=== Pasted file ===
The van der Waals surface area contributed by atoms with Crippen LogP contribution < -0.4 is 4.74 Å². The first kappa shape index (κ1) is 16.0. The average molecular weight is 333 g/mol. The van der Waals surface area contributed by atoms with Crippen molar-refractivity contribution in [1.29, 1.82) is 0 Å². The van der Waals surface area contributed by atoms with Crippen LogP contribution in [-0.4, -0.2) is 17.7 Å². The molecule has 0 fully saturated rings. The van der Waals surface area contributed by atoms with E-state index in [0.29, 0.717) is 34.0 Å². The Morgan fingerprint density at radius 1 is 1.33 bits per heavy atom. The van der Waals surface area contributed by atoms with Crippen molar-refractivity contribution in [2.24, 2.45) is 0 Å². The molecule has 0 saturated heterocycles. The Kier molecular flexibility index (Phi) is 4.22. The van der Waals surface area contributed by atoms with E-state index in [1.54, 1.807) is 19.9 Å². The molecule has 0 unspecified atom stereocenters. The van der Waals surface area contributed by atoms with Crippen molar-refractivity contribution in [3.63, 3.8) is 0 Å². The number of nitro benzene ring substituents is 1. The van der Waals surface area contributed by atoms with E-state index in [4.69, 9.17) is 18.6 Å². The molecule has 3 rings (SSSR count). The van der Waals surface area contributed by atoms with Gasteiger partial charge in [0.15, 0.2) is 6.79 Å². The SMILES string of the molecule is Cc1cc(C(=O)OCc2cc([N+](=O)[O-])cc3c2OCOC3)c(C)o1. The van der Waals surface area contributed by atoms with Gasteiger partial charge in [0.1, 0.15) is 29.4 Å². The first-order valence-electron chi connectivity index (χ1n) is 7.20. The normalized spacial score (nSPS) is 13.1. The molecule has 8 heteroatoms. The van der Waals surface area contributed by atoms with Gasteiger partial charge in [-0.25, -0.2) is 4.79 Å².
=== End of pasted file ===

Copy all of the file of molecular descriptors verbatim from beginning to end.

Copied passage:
The van der Waals surface area contributed by atoms with Crippen LogP contribution < -0.4 is 4.74 Å². The first kappa shape index (κ1) is 16.0. The average molecular weight is 333 g/mol. The van der Waals surface area contributed by atoms with Crippen molar-refractivity contribution in [1.29, 1.82) is 0 Å². The van der Waals surface area contributed by atoms with Crippen LogP contribution in [-0.4, -0.2) is 17.7 Å². The molecule has 0 fully saturated rings. The van der Waals surface area contributed by atoms with E-state index in [0.29, 0.717) is 34.0 Å². The Morgan fingerprint density at radius 1 is 1.33 bits per heavy atom. The van der Waals surface area contributed by atoms with Crippen molar-refractivity contribution in [2.24, 2.45) is 0 Å². The molecule has 0 saturated heterocycles. The Kier molecular flexibility index (Phi) is 4.22. The van der Waals surface area contributed by atoms with E-state index in [1.54, 1.807) is 19.9 Å². The molecule has 0 unspecified atom stereocenters. The van der Waals surface area contributed by atoms with Crippen molar-refractivity contribution in [3.63, 3.8) is 0 Å². The number of nitro benzene ring substituents is 1. The van der Waals surface area contributed by atoms with E-state index in [4.69, 9.17) is 18.6 Å². The molecule has 3 rings (SSSR count). The van der Waals surface area contributed by atoms with Gasteiger partial charge in [0.15, 0.2) is 6.79 Å². The SMILES string of the molecule is Cc1cc(C(=O)OCc2cc([N+](=O)[O-])cc3c2OCOC3)c(C)o1. The van der Waals surface area contributed by atoms with Gasteiger partial charge in [0.1, 0.15) is 29.4 Å². The first-order valence-electron chi connectivity index (χ1n) is 7.20. The normalized spacial score (nSPS) is 13.1. The molecule has 8 heteroatoms. The van der Waals surface area contributed by atoms with Gasteiger partial charge in [-0.25, -0.2) is 4.79 Å².